Working in Cambodia
Monthly Earnings 50,000 baht (equivalent)
Q1. How is that income broken down? (full-time salary, private students, on-line teaching, extra work, etc)
I earn 38,750 for my full-time job. Then I make an extra 2,000 from private lessons (90 minutes a week and charged per number of students) Online stuff nets me another 8,000 or so.
Coronavirus has meant my salary has been cut to 20,000. I've been on 50% pay since March but that will hopefully rise to 70% in September. It wasn't too bad as I was essentially being paid to do nothing. The private lessons and online work kept going (although with fewer students and less online stuff)
My wife works for the state and her exact income is a mystery to me, but I guess it's around 10,000 baht.
Q2. How much money can you save each month?
Not much at all because we have two kids. Probably 6,000 - 7,000 if I'm lucky.
Q3. How much do you pay for your accommodation and what do you live in exactly (house, apartment, condo)?
I was lucky enough to get a mortgage loan some years ago and we built a property. By working extra hours, I was able to pay the mortgage off in a few years, so now at least we have a decent roof over our heads (100 square metres with a garden) We have also bought several plots of land with low interest rate loans and they amount to around 6,500 a month.
Q4. What do you spend a month on the following things?
I own several motorbikes so use those for transport. Work is not too far away and I rarely venture further than the local market. Maybe 300-500 baht on gas, which is cheap here at the moment.
Electricity can cost up to 2,000 baht a month. We run one air-con unit for the kids at night and also run the washing machine and electric oven quite a lot. Water costs about 150 baht.
Food - both restaurants and supermarket shopping
I eat breakfast every morning which is 62 baht, plus I'll have a Western coffee once or twice a day, That adds another 80 baht.
I buy cheese, sausage, etc online and that's usually around 1,500 a month, then the odd Chinese or Indian meal for 600-700. We had to cut back on 'extras' due to the Coronavirus, but generally spend 200-300 baht a day on meat and vegetables from the local market to feed a family of four.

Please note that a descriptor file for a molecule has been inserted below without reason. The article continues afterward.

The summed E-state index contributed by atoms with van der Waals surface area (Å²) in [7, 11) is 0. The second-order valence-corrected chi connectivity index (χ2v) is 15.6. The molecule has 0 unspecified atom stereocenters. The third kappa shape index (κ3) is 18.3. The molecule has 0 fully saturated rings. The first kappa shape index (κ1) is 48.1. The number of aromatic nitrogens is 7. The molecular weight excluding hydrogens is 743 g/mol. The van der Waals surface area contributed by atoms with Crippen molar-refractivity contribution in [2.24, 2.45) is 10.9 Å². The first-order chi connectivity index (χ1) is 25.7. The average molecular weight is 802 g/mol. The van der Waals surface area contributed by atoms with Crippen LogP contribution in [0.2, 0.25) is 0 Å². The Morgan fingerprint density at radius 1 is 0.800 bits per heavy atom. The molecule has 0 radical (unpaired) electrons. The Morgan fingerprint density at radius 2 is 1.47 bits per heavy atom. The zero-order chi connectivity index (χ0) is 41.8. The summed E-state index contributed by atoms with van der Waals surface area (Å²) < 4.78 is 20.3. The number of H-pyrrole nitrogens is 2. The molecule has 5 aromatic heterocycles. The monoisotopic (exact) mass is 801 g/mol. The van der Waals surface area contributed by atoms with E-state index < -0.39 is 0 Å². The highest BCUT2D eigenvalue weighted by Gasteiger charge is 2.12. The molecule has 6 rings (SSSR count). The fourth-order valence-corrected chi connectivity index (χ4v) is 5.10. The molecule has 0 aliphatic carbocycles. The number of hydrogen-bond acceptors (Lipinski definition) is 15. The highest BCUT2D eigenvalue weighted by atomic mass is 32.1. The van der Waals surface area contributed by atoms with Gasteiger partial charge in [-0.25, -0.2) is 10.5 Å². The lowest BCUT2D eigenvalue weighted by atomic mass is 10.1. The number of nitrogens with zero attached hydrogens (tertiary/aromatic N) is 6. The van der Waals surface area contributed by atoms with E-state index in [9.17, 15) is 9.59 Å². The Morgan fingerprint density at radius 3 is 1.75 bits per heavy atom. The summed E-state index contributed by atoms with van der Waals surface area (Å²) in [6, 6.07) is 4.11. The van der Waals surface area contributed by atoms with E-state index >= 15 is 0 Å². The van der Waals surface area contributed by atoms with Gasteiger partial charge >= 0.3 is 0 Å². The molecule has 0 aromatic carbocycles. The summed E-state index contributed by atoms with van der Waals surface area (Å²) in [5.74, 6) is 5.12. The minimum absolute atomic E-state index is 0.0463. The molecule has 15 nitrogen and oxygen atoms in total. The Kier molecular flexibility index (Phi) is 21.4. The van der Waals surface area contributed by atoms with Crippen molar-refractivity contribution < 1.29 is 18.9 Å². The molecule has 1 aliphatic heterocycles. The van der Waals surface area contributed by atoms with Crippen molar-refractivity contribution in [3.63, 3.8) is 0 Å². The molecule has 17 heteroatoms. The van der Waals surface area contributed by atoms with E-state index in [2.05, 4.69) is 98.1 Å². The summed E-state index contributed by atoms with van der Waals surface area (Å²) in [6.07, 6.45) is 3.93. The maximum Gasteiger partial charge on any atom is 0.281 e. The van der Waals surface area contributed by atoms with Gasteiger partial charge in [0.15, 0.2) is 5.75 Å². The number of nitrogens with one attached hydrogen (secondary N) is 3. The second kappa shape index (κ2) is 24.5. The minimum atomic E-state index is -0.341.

Fresh milk is a big expense and costs up to 1,000 a month. Baby formula is even more expensive at way over 3,000.
This lot adds up to around 20,000 each month.
Nightlife and drinking
I don't really go out but do like a drink (too much if truth be told). Beer in cans is cheap here and the cans have 'winning ring-pulls'. For every 370 baht spent on a case of 24 beers, you can get anywhere between 5-24 free cans depending on luck. I probably spend about 2,000 a month on beer. The ale flows pretty freely with guests and neighbors in both directions, and in the good days before Coronavirus, I'd also do 600 baht on a box of wine and maybe 400 baht on a good bottle of brandy every month.
I gave up smoking but foolishly got addicted to vaping (which is not strictly legal in Cambodia) The e-cigs set me back about 3,000 a month.
I miss books!
The internet is pretty good just using a mobile data plan. Special packages mean I pay less than 150 a month and can stream, do my internet work and listen to the radio all day everyday, without ever needing a router.
Q5. How would you summarize your standard of living in one sentence?
It's not luxurious but we're surviving. Kids cost money! That much I do know.
Q6. What do you consider to be a real 'bargain' here?
Hard to give a definition of 'bargain' here as salaries are much lower than in Thailand and Vietnam. Also, most things are imported from outside so more expensive than the country of origin. Beer is certainly cheaper than in Thailand (but not Vietnam).
Compared to my own country, it's certainly cheaper to buy land and build a modest home in Cambodia.
Q7. In your opinion, how much money does anyone need to earn here in order to survive?
Average salaries for Westerners here start at 20,000 baht and go up to around 70,000, depending on your qualifications, but those kind of pay packets are rare. I'd say 30,000 baht is the bare minimum. I've been here a long time and earned a lot less and a lot more than 30K in those years.
Frankly, I'm happy to work for less money and live away from the capital in order to keep the costs down.
Phil's analysis and comment
Thanks a lot Bob. We haven't received surveys from many teachers in Cambodia but a pleasure to do so. I think you are doing well supporting a family on 60,000 baht a month (taking into account your wife's income) and you've managed to build a house and invest in some land at the same time. It's not a luxurious lifestyle as you readily admit, but I'm sure the family is the most important thing to you and you sound very well settled.